HEADLINES

Over 33K CT Veterans Living in Financial Hardship

ROCKY HILL, CT – They’ve served and sacrificed for our country yet nearly one quarter — 23% — of Connecticut’s 146,634 veterans struggle to afford the basics, according to a new report from Connecticut United Ways and their research partner United For ALICE. 

In 2019, while 5% of the state’s veterans were deemed in poverty, 18% — more than three times as many — were ALICE (Asset Limited, Income Constrained, Employed). ALICE households earn more than the Federal Poverty Level but less than what it costs to live and work in the modern economy. Combined, 23% of Connecticut’s veterans were below the ALICE Threshold of Financial Survival, with income that doesn’t meet the basic costs of housing, childcare, health care, transportation and a smartphone plan. 

“Our freedom comes with the responsibility to ensure that those who have served and sacrificed don’t struggle to make ends meet once they return home,” said United Way of Connecticut’s President and CEO Lisa Tepper Bates. “Although veterans do have additional supports not afforded nonveterans, there’s room for improvement.” 

Roberto Gonzalez is 25 years old and proudly half Dominican and half Ecuadorian. After graduating from high school in his hometown of Bridgeport, he quickly realized that he was not quite ready for college and enlisted in the U.S. Army. He spent four active years in Oklahoma working on the cannon crew and as a field artillery member. While on active duty he married his wife Julia and became a father to his first child. 

Roberto’s job required a lot of tedious work and heavy lifting and didn’t lend itself to transitioning to a “real-world” job. The onset of the pandemic affected his ability to explore new positions within the Army and made raising his son in isolation very difficult. He shares that “one of the biggest lessons I learned was being able to appreciate my family. It was my first time being away from home and that gave me the opportunity to mature and grow as a person.” But once his contract expired, Roberto was ready to return to Connecticut.  

But the high cost of housing in Connecticut challenges veterans who rent and who own homes. The ALICE In Focus: Veterans Research Brief reports that 50% of Connecticut’s veterans are homeowners earning below the ALICE Threshold and spending more than 35% of their income on a mortgage, utilities, tax and insurance. The nearly 30,000 Connecticut Veterans who rent had considerably higher rates of financial hardship (47% below the Threshold) than veterans who lived in owner-occupied housing (17%).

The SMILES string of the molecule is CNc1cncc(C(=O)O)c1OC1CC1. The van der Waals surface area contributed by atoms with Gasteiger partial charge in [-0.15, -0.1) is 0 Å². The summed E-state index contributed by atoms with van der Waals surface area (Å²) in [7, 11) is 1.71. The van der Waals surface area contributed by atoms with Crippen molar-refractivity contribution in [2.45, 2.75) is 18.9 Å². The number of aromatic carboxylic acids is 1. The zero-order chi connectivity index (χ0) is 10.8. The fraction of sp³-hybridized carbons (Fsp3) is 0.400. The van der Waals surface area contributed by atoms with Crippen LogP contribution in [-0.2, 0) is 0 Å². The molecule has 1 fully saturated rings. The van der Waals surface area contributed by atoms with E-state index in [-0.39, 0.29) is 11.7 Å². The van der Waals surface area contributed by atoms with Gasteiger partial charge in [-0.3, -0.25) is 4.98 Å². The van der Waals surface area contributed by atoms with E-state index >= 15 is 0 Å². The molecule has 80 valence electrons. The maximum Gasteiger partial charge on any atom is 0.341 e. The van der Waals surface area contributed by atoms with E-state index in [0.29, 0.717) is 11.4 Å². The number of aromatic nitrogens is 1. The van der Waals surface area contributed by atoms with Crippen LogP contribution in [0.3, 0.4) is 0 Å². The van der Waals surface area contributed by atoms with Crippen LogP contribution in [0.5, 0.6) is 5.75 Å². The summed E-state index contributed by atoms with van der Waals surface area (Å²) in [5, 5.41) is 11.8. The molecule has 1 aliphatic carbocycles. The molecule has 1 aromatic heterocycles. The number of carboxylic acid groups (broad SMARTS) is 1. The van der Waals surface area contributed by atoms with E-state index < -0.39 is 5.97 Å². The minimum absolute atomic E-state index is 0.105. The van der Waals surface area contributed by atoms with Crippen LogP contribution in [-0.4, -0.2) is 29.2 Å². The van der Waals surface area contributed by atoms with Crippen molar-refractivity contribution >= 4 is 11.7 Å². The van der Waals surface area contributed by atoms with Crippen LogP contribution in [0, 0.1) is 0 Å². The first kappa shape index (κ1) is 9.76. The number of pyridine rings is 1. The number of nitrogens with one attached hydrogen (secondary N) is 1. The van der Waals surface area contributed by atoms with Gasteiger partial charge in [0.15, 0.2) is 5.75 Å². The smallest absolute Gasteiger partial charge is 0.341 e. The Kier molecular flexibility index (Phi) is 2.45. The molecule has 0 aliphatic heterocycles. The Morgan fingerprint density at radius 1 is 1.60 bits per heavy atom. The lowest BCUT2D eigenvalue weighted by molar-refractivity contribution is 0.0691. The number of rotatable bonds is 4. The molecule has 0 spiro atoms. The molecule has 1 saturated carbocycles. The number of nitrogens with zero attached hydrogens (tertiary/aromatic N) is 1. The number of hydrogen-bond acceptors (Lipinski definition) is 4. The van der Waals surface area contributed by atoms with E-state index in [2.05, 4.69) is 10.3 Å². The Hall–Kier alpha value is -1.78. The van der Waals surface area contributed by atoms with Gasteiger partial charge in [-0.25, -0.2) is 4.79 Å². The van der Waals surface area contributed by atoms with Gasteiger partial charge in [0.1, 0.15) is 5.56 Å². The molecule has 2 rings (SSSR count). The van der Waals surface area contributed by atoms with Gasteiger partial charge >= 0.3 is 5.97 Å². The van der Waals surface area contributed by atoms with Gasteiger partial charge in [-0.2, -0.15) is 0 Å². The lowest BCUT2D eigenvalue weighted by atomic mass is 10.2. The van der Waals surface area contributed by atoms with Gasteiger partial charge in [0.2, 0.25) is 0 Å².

Anticipating the difficulty of being able to find affordable housing, before Roberto and his family returned home, they reached out to Middlesex Habitat for Humanity of CT, Inc. and applied to their Veterans Build program - a program that works to provide homeownership opportunities to current military and veterans of all service branches. The program partners with homeowners who are service members working to build a better life for their families. Roberto’s family lived with Julia’s parents in Naugatuck while they completed their 350 hours of sweat equity on their new home in Middlefield. The Gonzalez family gratefully moved into their new home in May of this year.

Roberto is a full-time student at UConn Waterbury, exploring the fields of Information Technology, Computer Engineering and Finance. He also raises his children and takes care of them while Julia is at work and studies respiratory therapy full-time. Roberto’s GI benefits help pay his school expenses and provide a basic housing allowance. He also receives disability benefits for the toll his job took on his body and his mental health. And like some veterans, Roberto and his family participate in as much public assistance as possible, like WIC and SNAP. Five percent of Connecticut’s financially insecure veterans received Supplementary Security Income (SSI) and 17% participated in the Supplemental Nutrition Assistance Program (SNAP).

Roberto shares that it’s “important to have a plan, whether you stay in active duty or get out. We had a pretty decent plan – we have a house, go to school and raise our kids with lots of love and appreciation. The end game far outweighs all the stuff I’ve ever been through.” And because he wasn’t able to completely give up on his dream of serving in the military, Roberto is currently enlisted in the National Guard, and is being re-classed as an IT Specialist to better align with his interests.